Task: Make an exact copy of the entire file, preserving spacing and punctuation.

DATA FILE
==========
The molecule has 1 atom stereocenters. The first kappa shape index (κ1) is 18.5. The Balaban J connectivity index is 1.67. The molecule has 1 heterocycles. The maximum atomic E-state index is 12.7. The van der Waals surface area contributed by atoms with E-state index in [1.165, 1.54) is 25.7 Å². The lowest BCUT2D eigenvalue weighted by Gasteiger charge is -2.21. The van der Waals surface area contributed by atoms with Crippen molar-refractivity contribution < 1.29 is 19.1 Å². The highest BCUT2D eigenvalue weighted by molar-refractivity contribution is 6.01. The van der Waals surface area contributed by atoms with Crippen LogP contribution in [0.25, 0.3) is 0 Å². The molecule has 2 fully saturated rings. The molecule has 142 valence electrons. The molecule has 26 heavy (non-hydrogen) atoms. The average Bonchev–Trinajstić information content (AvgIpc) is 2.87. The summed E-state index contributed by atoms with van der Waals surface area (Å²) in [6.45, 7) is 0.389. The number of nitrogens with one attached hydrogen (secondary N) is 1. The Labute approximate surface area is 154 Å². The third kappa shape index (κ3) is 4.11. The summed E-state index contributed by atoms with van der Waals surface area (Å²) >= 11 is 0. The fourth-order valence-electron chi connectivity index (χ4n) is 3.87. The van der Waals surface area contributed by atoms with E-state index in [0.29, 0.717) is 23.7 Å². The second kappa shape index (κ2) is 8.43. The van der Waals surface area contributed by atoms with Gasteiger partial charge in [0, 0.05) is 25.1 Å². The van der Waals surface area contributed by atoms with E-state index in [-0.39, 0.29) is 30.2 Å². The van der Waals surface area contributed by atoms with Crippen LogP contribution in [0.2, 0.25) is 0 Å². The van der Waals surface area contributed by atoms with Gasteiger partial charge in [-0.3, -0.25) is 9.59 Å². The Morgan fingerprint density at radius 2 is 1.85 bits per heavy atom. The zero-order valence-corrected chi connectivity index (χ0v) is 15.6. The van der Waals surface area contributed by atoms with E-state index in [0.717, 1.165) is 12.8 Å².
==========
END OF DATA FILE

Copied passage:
The molecule has 1 atom stereocenters. The first kappa shape index (κ1) is 18.5. The Balaban J connectivity index is 1.67. The molecule has 1 heterocycles. The maximum atomic E-state index is 12.7. The van der Waals surface area contributed by atoms with E-state index in [1.165, 1.54) is 25.7 Å². The lowest BCUT2D eigenvalue weighted by Gasteiger charge is -2.21. The van der Waals surface area contributed by atoms with Crippen molar-refractivity contribution < 1.29 is 19.1 Å². The highest BCUT2D eigenvalue weighted by molar-refractivity contribution is 6.01. The van der Waals surface area contributed by atoms with Crippen LogP contribution in [0.25, 0.3) is 0 Å². The molecule has 2 fully saturated rings. The molecule has 142 valence electrons. The molecule has 26 heavy (non-hydrogen) atoms. The average Bonchev–Trinajstić information content (AvgIpc) is 2.87. The summed E-state index contributed by atoms with van der Waals surface area (Å²) in [6.45, 7) is 0.389. The number of nitrogens with one attached hydrogen (secondary N) is 1. The Labute approximate surface area is 154 Å². The third kappa shape index (κ3) is 4.11. The summed E-state index contributed by atoms with van der Waals surface area (Å²) >= 11 is 0. The fourth-order valence-electron chi connectivity index (χ4n) is 3.87. The van der Waals surface area contributed by atoms with E-state index in [0.29, 0.717) is 23.7 Å². The second kappa shape index (κ2) is 8.43. The van der Waals surface area contributed by atoms with Gasteiger partial charge in [0, 0.05) is 25.1 Å². The van der Waals surface area contributed by atoms with E-state index in [-0.39, 0.29) is 30.2 Å². The van der Waals surface area contributed by atoms with Crippen LogP contribution in [0.2, 0.25) is 0 Å². The van der Waals surface area contributed by atoms with Gasteiger partial charge in [-0.3, -0.25) is 9.59 Å². The Morgan fingerprint density at radius 2 is 1.85 bits per heavy atom. The zero-order valence-corrected chi connectivity index (χ0v) is 15.6. The van der Waals surface area contributed by atoms with E-state index in [0.717, 1.165) is 12.8 Å².